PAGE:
Waynesville leaders have unanimously banned campgrounds and RV parks in the town limits.
Scuttlebutt over a possible RV park flanking the golf course at Laurel Ridge Country Club prompted the town planning board to study where, if anywhere, campgrounds and RV parks should be allowed.
“To deal with this sticky wicket of where might be appropriate and not appropriate, they proposed not permitting campgrounds or RV parks anywhere within the town’s jurisdiction,” explained Byron Hickox, town zoning administrator.
The planning board passed its recommendation along to the Waynesville aldermen for a final verdict. One question that arose was whether a blanket ban of a certain type of establishment was kosher, however.
“Can we legally outlaw campgrounds and RV parks in the whole town?” asked Alderman Anthony Sutton during a discussion at the last town board meeting.
“Yes, but with caveats,” Hickox replied.
“It can’t just be ‘We don’t like campgrounds.’ It can’t be a snobbish attitude toward campgrounds without a clear justification of why campgrounds don’t fit into town,” Hickox said. “If there is a well-stated justification, you can outlaw certain uses.”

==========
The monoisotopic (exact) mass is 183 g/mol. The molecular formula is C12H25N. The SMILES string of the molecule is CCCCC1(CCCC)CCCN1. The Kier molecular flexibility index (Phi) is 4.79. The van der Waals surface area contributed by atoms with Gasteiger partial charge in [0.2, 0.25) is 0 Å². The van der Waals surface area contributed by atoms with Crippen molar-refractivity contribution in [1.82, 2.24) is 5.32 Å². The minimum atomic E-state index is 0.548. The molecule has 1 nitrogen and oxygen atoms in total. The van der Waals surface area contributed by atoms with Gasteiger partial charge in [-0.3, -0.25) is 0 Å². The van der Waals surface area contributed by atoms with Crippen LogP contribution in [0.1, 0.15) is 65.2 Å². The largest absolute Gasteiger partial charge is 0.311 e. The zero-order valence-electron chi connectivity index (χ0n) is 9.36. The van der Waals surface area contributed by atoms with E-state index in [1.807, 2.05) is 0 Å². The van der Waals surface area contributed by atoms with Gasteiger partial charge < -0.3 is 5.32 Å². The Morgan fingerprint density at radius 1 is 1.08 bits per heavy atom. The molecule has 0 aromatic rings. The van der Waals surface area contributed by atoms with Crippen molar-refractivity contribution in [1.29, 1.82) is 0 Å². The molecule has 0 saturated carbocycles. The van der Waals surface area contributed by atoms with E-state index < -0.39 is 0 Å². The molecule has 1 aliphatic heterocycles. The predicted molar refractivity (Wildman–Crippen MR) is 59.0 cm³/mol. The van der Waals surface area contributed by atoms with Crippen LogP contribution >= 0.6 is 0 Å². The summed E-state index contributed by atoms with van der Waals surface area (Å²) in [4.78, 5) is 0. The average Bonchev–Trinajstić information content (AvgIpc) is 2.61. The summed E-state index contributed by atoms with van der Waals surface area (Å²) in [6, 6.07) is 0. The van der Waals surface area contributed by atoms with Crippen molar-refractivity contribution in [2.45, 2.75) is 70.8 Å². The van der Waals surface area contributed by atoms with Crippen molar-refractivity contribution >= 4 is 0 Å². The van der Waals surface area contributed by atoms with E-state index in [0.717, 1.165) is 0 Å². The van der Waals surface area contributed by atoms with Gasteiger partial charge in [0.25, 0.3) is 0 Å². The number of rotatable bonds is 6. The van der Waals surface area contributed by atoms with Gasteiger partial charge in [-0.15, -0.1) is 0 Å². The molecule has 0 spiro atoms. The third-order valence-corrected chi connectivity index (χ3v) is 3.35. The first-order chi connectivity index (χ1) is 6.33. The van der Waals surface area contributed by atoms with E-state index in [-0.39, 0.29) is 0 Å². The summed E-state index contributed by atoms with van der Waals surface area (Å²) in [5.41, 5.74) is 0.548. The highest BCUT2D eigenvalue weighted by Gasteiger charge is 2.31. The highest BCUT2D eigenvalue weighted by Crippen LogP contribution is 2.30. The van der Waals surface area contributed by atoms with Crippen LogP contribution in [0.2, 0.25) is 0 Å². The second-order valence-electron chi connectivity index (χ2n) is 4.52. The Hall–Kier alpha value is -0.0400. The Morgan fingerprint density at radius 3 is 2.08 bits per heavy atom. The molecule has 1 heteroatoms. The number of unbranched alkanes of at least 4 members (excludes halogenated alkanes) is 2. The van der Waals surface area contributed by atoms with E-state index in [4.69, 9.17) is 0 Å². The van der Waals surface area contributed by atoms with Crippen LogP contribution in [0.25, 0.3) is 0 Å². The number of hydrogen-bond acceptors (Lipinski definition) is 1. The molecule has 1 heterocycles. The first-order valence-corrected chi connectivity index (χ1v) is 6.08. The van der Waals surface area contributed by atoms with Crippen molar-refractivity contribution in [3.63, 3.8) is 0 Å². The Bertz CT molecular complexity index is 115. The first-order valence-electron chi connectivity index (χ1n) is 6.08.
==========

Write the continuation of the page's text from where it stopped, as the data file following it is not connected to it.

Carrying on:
So while aldermen unanimously agreed with the idea of a campground ban, before voting to do so, they first had to enumerate why.
Alderman Chuck Dickson said the commercial nature of campgrounds and RV parks aren’t compatible in residential neighborhoods.
“You have more people coming and going, traffic, noise, the lights,” Dickson said.
Besides, there are plenty of places to put RV parks and campgrounds in “outlying jurisdictions,” Sutton said.
“There are plenty of areas outside of town,” Sutton said.
Indeed, anyone planning a campground would likely look further away from town given the price of land in Waynesville proper.
“The fact that we’ve haven’t gotten a request for a campground in the 15 years I’ve been here speaks to the fact there is not a great urgent need for campgrounds,” Hickox agreed.
The town held a public hearing on the proposed change at its last town board meeting. One couple came to speak on behalf of the Master’s Point neighborhood, which would have abutted the luxury RV park.
“In our view, it is not in keeping with the neighborhood,” said Fred Tollison, who thanked the town board following the vote.
As previously written, the zoning rules allowed them to go smack dab in the middle of any residential neighborhood — which had been a somewhat surprising revelation.
“Campgrounds were rolled into this larger overarching use called ‘outdoor recreation facilities,’” Hickox said. “It is one of those things where you don’t delve deep into the ordinance until you get approached and asked about a particular use.”